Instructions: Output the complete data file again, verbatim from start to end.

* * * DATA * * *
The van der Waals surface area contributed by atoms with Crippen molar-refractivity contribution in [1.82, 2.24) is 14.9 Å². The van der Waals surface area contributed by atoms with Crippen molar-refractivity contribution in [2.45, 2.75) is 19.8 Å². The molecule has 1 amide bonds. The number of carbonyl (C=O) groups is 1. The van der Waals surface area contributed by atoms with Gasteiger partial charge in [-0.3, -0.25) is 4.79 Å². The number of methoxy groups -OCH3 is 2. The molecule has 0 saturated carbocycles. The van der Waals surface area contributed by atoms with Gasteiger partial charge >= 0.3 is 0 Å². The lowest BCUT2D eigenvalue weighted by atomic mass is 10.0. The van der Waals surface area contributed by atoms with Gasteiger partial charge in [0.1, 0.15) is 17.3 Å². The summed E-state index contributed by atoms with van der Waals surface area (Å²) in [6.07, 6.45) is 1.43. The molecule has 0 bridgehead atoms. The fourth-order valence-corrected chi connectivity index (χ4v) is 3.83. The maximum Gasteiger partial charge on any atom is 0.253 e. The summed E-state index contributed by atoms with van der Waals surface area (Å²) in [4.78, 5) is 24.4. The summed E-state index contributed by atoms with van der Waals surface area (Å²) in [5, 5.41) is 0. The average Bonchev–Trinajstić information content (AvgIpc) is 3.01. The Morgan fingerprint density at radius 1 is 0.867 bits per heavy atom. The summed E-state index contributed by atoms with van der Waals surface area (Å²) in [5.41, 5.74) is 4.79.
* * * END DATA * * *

The van der Waals surface area contributed by atoms with Crippen molar-refractivity contribution in [1.82, 2.24) is 14.9 Å². The van der Waals surface area contributed by atoms with Crippen molar-refractivity contribution in [2.45, 2.75) is 19.8 Å². The molecule has 1 amide bonds. The number of carbonyl (C=O) groups is 1. The van der Waals surface area contributed by atoms with Gasteiger partial charge in [-0.3, -0.25) is 4.79 Å². The number of methoxy groups -OCH3 is 2. The molecule has 0 saturated carbocycles. The van der Waals surface area contributed by atoms with Gasteiger partial charge >= 0.3 is 0 Å². The lowest BCUT2D eigenvalue weighted by atomic mass is 10.0. The van der Waals surface area contributed by atoms with Gasteiger partial charge in [0.1, 0.15) is 17.3 Å². The summed E-state index contributed by atoms with van der Waals surface area (Å²) in [6.07, 6.45) is 1.43. The molecule has 0 bridgehead atoms. The fourth-order valence-corrected chi connectivity index (χ4v) is 3.83. The maximum Gasteiger partial charge on any atom is 0.253 e. The summed E-state index contributed by atoms with van der Waals surface area (Å²) in [4.78, 5) is 24.4. The summed E-state index contributed by atoms with van der Waals surface area (Å²) in [5, 5.41) is 0. The average Bonchev–Trinajstić information content (AvgIpc) is 3.01. The Morgan fingerprint density at radius 1 is 0.867 bits per heavy atom. The summed E-state index contributed by atoms with van der Waals surface area (Å²) in [5.41, 5.74) is 4.79.